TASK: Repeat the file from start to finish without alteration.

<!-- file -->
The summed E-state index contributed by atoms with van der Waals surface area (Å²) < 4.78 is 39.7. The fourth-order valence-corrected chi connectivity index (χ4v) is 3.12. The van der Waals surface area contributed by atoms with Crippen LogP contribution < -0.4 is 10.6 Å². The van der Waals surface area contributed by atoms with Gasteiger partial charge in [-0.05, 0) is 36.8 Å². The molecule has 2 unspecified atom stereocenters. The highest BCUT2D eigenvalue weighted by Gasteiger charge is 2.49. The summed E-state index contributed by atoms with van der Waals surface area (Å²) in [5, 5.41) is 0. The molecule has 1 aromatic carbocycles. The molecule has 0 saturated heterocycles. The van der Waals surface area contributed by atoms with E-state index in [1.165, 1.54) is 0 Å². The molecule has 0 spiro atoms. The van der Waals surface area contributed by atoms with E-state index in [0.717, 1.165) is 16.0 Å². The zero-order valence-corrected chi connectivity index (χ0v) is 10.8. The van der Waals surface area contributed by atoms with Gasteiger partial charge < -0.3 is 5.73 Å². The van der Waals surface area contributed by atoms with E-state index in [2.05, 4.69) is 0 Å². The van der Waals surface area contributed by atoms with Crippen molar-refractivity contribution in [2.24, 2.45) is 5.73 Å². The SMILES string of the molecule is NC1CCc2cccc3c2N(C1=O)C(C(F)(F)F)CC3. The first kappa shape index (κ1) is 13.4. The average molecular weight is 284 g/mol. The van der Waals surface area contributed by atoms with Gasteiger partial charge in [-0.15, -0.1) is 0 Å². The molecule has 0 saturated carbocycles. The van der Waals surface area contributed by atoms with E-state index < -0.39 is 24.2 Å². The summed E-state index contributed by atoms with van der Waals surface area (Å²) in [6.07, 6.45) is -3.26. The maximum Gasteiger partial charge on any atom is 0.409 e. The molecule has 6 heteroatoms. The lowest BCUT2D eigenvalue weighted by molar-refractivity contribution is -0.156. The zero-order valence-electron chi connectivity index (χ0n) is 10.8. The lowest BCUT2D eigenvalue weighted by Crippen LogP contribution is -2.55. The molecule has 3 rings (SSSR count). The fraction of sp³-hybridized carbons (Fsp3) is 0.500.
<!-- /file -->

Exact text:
The summed E-state index contributed by atoms with van der Waals surface area (Å²) < 4.78 is 39.7. The fourth-order valence-corrected chi connectivity index (χ4v) is 3.12. The van der Waals surface area contributed by atoms with Crippen LogP contribution < -0.4 is 10.6 Å². The van der Waals surface area contributed by atoms with Gasteiger partial charge in [-0.05, 0) is 36.8 Å². The molecule has 2 unspecified atom stereocenters. The highest BCUT2D eigenvalue weighted by Gasteiger charge is 2.49. The summed E-state index contributed by atoms with van der Waals surface area (Å²) in [5, 5.41) is 0. The molecule has 1 aromatic carbocycles. The molecule has 0 saturated heterocycles. The van der Waals surface area contributed by atoms with E-state index in [1.165, 1.54) is 0 Å². The molecule has 0 spiro atoms. The van der Waals surface area contributed by atoms with E-state index in [0.717, 1.165) is 16.0 Å². The zero-order valence-corrected chi connectivity index (χ0v) is 10.8. The van der Waals surface area contributed by atoms with Gasteiger partial charge < -0.3 is 5.73 Å². The van der Waals surface area contributed by atoms with E-state index in [2.05, 4.69) is 0 Å². The van der Waals surface area contributed by atoms with Crippen molar-refractivity contribution in [2.24, 2.45) is 5.73 Å². The SMILES string of the molecule is NC1CCc2cccc3c2N(C1=O)C(C(F)(F)F)CC3. The first kappa shape index (κ1) is 13.4. The average molecular weight is 284 g/mol. The van der Waals surface area contributed by atoms with Gasteiger partial charge in [-0.15, -0.1) is 0 Å². The molecule has 0 saturated carbocycles. The van der Waals surface area contributed by atoms with E-state index < -0.39 is 24.2 Å². The summed E-state index contributed by atoms with van der Waals surface area (Å²) in [6.07, 6.45) is -3.26. The maximum Gasteiger partial charge on any atom is 0.409 e. The molecule has 6 heteroatoms. The lowest BCUT2D eigenvalue weighted by molar-refractivity contribution is -0.156. The zero-order valence-electron chi connectivity index (χ0n) is 10.8. The lowest BCUT2D eigenvalue weighted by Crippen LogP contribution is -2.55. The molecule has 3 rings (SSSR count). The fraction of sp³-hybridized carbons (Fsp3) is 0.500.